Best in Show: Frieze Fair
My Favorite Paintings
For this year’s Frieze Art Fair at Randall’s Island in New York City, I tried to avoid the usual fair fatigue one can experience at a show of this magnitude and went on a scavenger hunt for the best painting I could find. Location was sometimes important, as Blum & Poe’s booth near the entrance with a large Carrol Dunham of a yellow sun called Solar Eruption (2000-2001) had the first canvas to catch my attention over a visual overload of competing booths in the spacious, brightly-lit environment of the fair.
In contrast, The Breeder’s space in the middle of the fair had Jannis Varelas’ Der Krieger (2013), a large black-and-white, charcoal-and-oil on canvas with a folk art vibe that packed a graphic punch.
For solo presentations, Fredericks & Freiser’s booth with several colorful Gary Panter works was a standout. Hung on black walls covered with countless original white chalk drawings, this punk pioneer’s cartoony paintings, like Seven Dead, 21 Missing (1988) shined.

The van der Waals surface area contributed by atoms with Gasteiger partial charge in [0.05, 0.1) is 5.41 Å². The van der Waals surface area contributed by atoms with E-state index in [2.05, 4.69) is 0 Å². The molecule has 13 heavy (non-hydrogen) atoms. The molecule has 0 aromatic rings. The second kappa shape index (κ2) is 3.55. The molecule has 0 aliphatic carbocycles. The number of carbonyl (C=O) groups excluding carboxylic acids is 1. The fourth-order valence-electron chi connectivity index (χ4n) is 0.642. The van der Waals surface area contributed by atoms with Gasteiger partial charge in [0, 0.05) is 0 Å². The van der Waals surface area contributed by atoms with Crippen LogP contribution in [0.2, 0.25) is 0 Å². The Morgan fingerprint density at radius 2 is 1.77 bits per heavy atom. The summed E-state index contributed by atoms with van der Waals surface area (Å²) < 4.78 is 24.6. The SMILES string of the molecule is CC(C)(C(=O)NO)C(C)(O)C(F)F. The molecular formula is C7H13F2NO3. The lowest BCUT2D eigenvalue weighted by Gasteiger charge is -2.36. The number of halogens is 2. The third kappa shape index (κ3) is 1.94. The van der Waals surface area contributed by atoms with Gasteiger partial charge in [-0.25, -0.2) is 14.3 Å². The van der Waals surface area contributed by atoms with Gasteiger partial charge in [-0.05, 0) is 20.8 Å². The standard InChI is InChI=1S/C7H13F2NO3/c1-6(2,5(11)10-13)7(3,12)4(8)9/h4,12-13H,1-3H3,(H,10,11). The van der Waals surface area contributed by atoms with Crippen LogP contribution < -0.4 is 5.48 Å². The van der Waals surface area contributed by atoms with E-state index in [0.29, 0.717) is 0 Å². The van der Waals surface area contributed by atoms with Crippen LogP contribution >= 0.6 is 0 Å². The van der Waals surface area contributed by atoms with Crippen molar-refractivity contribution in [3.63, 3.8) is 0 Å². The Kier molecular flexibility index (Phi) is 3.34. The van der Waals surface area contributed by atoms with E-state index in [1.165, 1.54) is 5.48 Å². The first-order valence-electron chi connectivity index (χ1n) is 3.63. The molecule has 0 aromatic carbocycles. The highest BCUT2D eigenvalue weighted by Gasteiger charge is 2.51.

The slightly off-center composition of Pablo Picasso’s Homme et femme I (1971) at Acquavella shows what the master could do with just a few loose lines and squiggles over a brushy background, turning a man and woman into a tangled, contorted soul.
For sheer razzle-dazzle, Satoshi Ohno’s Dating in Ocean of Trees (2015) at Tomio Koyama Gallery couldn’t be beat, with its rainbow palette landscape of geometric and natural forms. Coming in a close second was Kyungah Ham’s Abstract Weave – Morris Louis Untitled A (2014) at Kukje Gallery, an explosion of colorful forms made all the more intriguing by its medium of machine embroidery.